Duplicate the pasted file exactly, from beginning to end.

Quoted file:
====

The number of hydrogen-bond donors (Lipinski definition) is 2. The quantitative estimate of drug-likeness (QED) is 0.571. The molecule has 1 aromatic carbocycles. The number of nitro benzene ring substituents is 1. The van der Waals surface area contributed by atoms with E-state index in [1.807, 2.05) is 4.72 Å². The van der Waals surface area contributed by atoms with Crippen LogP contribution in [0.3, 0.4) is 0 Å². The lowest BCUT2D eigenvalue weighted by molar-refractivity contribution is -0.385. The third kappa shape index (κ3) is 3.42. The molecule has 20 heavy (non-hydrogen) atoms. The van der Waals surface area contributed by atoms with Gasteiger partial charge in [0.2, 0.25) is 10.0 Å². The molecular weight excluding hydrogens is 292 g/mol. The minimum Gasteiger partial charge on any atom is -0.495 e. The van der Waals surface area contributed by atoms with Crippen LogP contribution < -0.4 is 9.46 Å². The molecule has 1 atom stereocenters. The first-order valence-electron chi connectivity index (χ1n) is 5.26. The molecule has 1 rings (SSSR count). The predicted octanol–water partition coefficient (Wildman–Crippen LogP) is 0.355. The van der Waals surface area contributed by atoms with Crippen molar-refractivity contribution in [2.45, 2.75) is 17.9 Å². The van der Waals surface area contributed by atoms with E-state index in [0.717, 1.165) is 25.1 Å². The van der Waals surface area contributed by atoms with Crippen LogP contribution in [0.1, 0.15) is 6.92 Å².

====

The number of hydrogen-bond donors (Lipinski definition) is 2. The quantitative estimate of drug-likeness (QED) is 0.571. The molecule has 1 aromatic carbocycles. The number of nitro benzene ring substituents is 1. The van der Waals surface area contributed by atoms with E-state index in [1.807, 2.05) is 4.72 Å². The van der Waals surface area contributed by atoms with Crippen LogP contribution in [0.3, 0.4) is 0 Å². The lowest BCUT2D eigenvalue weighted by molar-refractivity contribution is -0.385. The third kappa shape index (κ3) is 3.42. The molecule has 20 heavy (non-hydrogen) atoms. The van der Waals surface area contributed by atoms with Gasteiger partial charge in [0.2, 0.25) is 10.0 Å². The molecular weight excluding hydrogens is 292 g/mol. The minimum Gasteiger partial charge on any atom is -0.495 e. The van der Waals surface area contributed by atoms with Crippen LogP contribution < -0.4 is 9.46 Å². The molecule has 1 atom stereocenters. The first-order valence-electron chi connectivity index (χ1n) is 5.26. The molecule has 1 rings (SSSR count). The predicted octanol–water partition coefficient (Wildman–Crippen LogP) is 0.355. The van der Waals surface area contributed by atoms with Crippen molar-refractivity contribution in [2.45, 2.75) is 17.9 Å². The van der Waals surface area contributed by atoms with E-state index in [0.717, 1.165) is 25.1 Å². The van der Waals surface area contributed by atoms with Crippen LogP contribution in [0.1, 0.15) is 6.92 Å².